It's one of my favorite activities: watching CBS' "Sunday Morning" with my husband on the sofa, with dogs Theo and Jada in a breakfast-saturated snooze between us. The latest show featured Antonio Banderas talking about his role as Picasso in an upcoming movie; a story about a Michelin-starred restaurant in the Faroe Islands and a spotlight on Tina Fey's new Broadway show, "Mean Girls." The program wrapped with a segment by Luke Burbank talking about dog cloning.
A few notable celebrities have cloned their dogs, including Diane von Furstenberg, who cloned her Jack Russell terrier, and Barbra Streisand, who cloned her coton de tulear. As Streisand explained in a New York Times interview in March, she was so devastated by the death of her 14-year-old dog Samantha, she felt that having a clone — literally, a piece of Samantha that would live on after the dog's death — was the only thing that would ease the grief.
Burbank admitted that while he loves his dog, Ruby, he would not be cloning her, and not only because of the price tag (about $50k). He also has no desire to replicate her shedding gene. Most importantly, he said, he would not be cloning Ruby because he believes that death, and the grieving we do in its wake, is not meant to be circumvented. It is because we, and those we love, die — because life is finite — that life is precious.
In an interview with Scientific American, Pulitzer Prize-winning journalist John Woestendiek (author of "Dog, Inc.") addressed some of the questions dog cloning raises.
"One is the sort of philosophical question of whether we really need new ways to make dogs when so many are already being put down in shelters," he said. Streisand's cloning endeavor resulted in four puppies. She kept three, gave one away, and also gave away the two dogs she already had, in order to make room. Granted they all got good homes; but not all cloned puppies are so lucky. Woestendiek said that cloning (which until 2015 took place primarily in South Korea) requires multiple breeding females and results in multiple births. He witnessed a number of "surplus" cloned dogs living in cages in South Korea.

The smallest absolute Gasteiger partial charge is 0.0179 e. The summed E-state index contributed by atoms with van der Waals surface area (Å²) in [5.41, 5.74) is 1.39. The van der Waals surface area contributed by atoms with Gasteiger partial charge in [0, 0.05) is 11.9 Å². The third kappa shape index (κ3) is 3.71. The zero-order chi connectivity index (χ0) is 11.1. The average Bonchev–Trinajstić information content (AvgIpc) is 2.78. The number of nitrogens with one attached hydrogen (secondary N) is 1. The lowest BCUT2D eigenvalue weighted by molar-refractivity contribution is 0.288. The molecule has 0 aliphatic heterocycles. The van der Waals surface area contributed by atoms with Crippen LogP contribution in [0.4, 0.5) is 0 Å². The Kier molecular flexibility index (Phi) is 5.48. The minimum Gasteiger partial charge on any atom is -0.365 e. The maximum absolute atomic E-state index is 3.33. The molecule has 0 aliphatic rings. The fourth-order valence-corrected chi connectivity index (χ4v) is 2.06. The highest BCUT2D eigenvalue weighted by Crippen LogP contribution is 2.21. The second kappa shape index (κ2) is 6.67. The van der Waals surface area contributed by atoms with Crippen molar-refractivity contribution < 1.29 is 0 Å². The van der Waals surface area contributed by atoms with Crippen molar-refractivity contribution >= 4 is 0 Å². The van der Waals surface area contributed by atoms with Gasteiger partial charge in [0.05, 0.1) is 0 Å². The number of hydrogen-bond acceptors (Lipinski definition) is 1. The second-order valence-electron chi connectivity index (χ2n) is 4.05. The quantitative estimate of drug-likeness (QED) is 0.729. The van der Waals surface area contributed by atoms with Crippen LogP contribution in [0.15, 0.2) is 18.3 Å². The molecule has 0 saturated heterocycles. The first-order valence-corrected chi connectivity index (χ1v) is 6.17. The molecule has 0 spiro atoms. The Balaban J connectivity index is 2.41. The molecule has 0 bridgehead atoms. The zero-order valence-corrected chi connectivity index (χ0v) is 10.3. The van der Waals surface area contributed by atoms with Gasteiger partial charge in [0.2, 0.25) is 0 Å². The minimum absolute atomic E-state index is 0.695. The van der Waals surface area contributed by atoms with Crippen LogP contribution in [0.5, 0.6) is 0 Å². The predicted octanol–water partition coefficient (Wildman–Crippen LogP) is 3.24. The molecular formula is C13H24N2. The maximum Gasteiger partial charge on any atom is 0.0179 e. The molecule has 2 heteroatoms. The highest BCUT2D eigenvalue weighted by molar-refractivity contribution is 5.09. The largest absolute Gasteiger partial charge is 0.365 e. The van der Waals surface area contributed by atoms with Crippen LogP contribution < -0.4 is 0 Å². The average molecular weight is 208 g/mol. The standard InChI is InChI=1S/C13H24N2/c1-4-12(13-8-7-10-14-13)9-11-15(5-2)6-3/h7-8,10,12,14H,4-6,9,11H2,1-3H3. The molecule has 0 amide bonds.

I adore Theo and Jada, but I will not be cloning them. I also adore my husband and my mother, but I will not be cloning them, either. I agree with Burbank that there is something to be said for dealing with death and grief when they come your way, that it is a dimension of life that adds dimension to life. I also agree with John Woestendiek, that with so many perfectly healthy, loving dogs being put to death in shelters, creating new ones is a questionable practice.
I have had nine dogs in my adult lifetime, including Theo and Jada. Each has had its own personality, behavior quirks and soulfulness, a combination of genetics, the life they lived before they got to me and the treatment and training they received from me. I loved and continue to love them all. But when they died, it seemed to me the greatest act of devotion was to cherish their memory — and then, because space had opened up in my home and heart, adopt again.
Barbra Streisand admitted that cloning does not replicate the dog in its entirety. "You can clone the look of a dog, but you can't clone the soul," she said in her article. Which reminded me that many years ago, a customer commissioned me to paint his wife's beloved beagle. When I told him to send me a photograph to work from, he declined. "Just get one off the internet," he said. "All beagles look alike."
It was a startling comment, but maybe the husband was on to something. Maybe he didn't bother with a photograph of the actual beloved dog because he knew there is nothing — no photograph, no portrait (and, as we've learned, not even a cloning) — that can truly capture a soul. Only our heart can do that.
Dana Shavin is the author of a memoir, "The Body Tourist," available at Barnes & Noble and Star Line Books. Her website is Danashavin.com and she is on Facebook at Danashavinwrites.